Year: 2017
Director(s): Valerie Muller, Angelin Preljocaj
Writer(s): Valerie Muller, Bastien Vives
Region of Origin: France

Aspect Ratio: 2.35:1
Rating: Unrated
Color, 108 mins

Synopsis: A young girl studies classical ballet. As a young woman she turns to modern dance and choreography. (Source)

Polina is pure poetry in motion. Through song and dance, directors Valerie Muller and Angelin Preljocaj have created an elegant look at the intersection between life and art. Though the story’s impressionistic yearnings might’ve fallen flat in the hands of any others, it stands tall as a triumphant encapsulation of life itself, finding parallels between expression and the trials that fuel creation. Adding to the film’s abundance, star Anastasia Shevtsova gives a fierce performance, transforming before our eyes with physicality and soul. Anchored by beautiful dance numbers and an intimate scope, Polina is a winning coming-of-age tale about learning to feel, taking risks, making mistakes and finding ourselves somewhere in between.

As a child, Polina (Anastasia Shevtsova) longs for just one thing, becoming a ballerina. Despite a revered but tough mentor, (Aleksei Guskov) and financial burdens taken on by her parents, Polina fights to fulfill her dream no matter what. As a young woman, Polina gains entry into the Bolshoi, Russia’s most prestigious dance company. Instead of celebrating, however, Polina can’t help but yearn for more. She quickly falls in love with a fellow student, who introduces the classically trained dancer to more modern, impressionistic methods. Moving to France on a limb, Polina learns the hard way that while a discipline like dance can be taught, the inspiration needed to make it come alive is much more elusive.

Dancing happens by itself”, says a young Polina early on. It soon becomes apparent, however, that though she may understand this sentiment logically, she has yet to feel or really live it. In the most graceful way, Muller and Preljocaj’s film is Polina’s journey to understanding such an intangible idea. Through her eyes, we get to see what it’s like to devote everything to chasing an idealized version of ourselves. In fitting form, Polina’s journey to perfection requires unexpected dips, turns and most importantly, failure. In this context, Muller and Preljocaj show dance as an inextricable collision of pain, endurance and finally triumph. Polina’s journey ultimately illustrates how life is it’s own kind of dance, one in which we take things as they come, adapt and turn repetitive routines into and expressions of life and liberation. Throughout, Muller and Prelocaj inject sly moments of majesty in the mundane and dreamlike moments of beauty which turn musical numbers into something more surreal.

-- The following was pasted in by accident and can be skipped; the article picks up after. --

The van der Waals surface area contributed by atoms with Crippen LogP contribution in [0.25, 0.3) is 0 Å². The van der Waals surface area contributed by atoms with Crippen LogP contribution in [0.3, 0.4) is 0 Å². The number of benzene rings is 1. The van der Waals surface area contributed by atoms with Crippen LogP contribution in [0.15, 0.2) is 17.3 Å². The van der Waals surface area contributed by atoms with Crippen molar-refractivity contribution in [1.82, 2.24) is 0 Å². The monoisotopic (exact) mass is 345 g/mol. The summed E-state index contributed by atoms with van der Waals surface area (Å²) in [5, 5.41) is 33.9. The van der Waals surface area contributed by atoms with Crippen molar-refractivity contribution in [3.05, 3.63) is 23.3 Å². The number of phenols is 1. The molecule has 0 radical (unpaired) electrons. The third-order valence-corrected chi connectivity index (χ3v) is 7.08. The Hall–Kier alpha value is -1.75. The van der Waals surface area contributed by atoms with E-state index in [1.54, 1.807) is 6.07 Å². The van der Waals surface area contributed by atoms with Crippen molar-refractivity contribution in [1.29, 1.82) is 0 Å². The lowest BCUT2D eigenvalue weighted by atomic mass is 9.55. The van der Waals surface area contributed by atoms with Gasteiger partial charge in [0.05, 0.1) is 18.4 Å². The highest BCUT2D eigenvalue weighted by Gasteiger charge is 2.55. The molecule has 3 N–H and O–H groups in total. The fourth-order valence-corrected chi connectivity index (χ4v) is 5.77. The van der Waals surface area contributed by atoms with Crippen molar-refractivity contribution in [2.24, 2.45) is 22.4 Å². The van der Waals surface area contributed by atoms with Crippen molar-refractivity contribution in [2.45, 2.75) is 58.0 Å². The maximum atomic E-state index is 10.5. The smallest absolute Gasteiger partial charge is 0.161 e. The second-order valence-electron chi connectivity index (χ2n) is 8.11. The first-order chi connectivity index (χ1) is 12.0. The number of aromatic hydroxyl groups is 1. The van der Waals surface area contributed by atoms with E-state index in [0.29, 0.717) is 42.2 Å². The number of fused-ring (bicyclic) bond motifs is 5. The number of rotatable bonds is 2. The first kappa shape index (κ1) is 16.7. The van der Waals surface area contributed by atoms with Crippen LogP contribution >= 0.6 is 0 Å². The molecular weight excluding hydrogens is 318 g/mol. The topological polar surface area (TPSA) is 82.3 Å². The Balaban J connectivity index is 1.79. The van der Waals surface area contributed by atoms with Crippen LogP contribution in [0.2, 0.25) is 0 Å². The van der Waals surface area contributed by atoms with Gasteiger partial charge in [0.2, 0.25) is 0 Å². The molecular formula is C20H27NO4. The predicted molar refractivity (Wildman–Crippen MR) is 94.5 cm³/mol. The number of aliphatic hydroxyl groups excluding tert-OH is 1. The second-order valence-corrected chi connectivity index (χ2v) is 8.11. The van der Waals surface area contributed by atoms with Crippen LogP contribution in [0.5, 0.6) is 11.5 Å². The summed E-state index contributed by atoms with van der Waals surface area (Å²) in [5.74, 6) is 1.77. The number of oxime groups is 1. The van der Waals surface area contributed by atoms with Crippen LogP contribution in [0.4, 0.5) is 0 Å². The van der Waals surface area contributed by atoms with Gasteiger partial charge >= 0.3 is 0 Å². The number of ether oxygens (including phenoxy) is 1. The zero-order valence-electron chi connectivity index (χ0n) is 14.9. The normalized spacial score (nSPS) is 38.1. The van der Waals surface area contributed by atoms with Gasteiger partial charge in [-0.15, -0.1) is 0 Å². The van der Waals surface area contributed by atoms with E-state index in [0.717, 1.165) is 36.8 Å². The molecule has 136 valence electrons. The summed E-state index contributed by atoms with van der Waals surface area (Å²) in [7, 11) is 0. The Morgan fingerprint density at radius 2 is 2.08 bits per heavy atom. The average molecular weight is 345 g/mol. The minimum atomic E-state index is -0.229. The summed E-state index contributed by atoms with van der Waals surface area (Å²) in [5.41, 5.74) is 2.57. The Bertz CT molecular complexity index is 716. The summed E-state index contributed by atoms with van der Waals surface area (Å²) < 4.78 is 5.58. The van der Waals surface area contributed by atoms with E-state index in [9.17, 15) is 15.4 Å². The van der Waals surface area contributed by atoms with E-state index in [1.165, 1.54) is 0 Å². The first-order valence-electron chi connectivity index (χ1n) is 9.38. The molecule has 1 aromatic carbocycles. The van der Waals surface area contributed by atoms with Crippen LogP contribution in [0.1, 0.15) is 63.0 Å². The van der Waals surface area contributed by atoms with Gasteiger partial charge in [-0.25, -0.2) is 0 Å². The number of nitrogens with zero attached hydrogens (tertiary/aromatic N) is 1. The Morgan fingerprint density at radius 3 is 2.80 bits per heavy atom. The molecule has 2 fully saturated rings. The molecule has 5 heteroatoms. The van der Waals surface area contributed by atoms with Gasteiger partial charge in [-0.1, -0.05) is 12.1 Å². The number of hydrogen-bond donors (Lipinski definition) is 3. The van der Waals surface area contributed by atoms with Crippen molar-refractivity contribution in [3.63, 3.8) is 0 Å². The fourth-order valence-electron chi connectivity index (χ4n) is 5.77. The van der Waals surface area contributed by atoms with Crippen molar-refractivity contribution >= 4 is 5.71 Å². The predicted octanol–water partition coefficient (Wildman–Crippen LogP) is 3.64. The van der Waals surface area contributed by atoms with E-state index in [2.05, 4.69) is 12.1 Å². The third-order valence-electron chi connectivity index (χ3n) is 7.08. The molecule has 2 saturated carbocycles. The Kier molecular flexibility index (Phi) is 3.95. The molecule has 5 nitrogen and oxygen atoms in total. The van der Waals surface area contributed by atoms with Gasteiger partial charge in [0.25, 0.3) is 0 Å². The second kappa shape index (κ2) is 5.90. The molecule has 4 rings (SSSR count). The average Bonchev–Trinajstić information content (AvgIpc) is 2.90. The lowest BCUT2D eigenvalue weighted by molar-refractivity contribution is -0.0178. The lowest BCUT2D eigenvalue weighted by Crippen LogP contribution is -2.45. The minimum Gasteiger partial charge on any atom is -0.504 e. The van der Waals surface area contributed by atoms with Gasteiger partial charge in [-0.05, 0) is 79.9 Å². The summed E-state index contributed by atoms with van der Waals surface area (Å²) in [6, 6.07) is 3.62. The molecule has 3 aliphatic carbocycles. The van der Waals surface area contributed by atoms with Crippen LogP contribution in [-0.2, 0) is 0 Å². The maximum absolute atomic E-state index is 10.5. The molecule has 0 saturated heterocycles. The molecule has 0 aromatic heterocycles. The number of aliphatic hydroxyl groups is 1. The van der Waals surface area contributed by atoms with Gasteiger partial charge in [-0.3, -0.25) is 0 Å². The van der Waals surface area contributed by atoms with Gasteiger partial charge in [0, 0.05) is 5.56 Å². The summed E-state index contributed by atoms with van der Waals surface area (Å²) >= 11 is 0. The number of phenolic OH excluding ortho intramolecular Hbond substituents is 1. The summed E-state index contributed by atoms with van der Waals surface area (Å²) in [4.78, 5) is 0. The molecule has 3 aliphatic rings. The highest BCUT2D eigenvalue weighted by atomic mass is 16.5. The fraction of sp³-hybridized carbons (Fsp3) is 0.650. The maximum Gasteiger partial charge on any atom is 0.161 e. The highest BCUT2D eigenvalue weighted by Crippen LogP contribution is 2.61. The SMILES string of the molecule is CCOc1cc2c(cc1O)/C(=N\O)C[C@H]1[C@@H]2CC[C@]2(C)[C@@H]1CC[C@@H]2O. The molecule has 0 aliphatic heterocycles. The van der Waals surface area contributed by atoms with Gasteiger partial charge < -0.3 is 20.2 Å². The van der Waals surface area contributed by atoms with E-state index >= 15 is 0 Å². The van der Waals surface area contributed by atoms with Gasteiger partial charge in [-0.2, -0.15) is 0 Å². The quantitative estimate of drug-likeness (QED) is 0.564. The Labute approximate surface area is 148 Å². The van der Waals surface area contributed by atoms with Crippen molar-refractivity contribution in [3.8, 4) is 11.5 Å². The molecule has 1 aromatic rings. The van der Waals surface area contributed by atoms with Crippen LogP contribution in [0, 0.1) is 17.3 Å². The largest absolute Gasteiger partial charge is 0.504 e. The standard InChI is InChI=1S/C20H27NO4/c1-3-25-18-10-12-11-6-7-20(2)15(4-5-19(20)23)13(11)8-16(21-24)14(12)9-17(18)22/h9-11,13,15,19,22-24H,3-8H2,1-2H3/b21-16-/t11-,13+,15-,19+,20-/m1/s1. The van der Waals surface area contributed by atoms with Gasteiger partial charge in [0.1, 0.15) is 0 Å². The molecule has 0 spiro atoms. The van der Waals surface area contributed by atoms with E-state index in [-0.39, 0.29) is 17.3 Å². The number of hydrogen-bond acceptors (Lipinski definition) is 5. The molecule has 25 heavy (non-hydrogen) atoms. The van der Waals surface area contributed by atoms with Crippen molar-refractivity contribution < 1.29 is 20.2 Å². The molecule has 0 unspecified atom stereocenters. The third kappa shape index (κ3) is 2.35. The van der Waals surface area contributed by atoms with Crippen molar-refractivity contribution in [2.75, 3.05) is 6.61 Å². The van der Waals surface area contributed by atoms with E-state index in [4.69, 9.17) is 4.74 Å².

Even with Muller and Preljocaj’s delicate direction, the film wouldn’t have a beating heart without Anastasia Shevtsova’s electric performance. Shevtsova, a veteran dancer, tells Polina’s story through her body. Muller and Preljocaj accentuate her physicality in ways that immerse us into her struggles, allowing Shevtsova to thrive through choreography and an instinctual approach to the material. In this way, her character embodies intangible ideas without need of dialogue, commanding each scene with multi-faceted nuance. Backing her up, Jeremie Belingard resets the film’s focus in its second half, turning in a character who, in many ways, is totally liberated by his art. Together, Belingard and Shevtsova have palpable chemistry, igniting the screen with a strong finish. Along the way, Juliette Binoche and Aleksei Guskov shape Polina’s search for identity in memorable ways, playing mentor types who push her to where she needs to be.

With its restraint and hypnotic pace, Polina is a celebration of how art can free us in ways that nothing else can. It’s also a reminder that while we can easily get bogged down by what’s around us, we should never forget to observe and adapt. Armed with handful of exquisite dance numbers and a stirring performance from its leading lady, Polina is a burst of life to the genre, choreographing the awakening of a soul and the transcendence of art.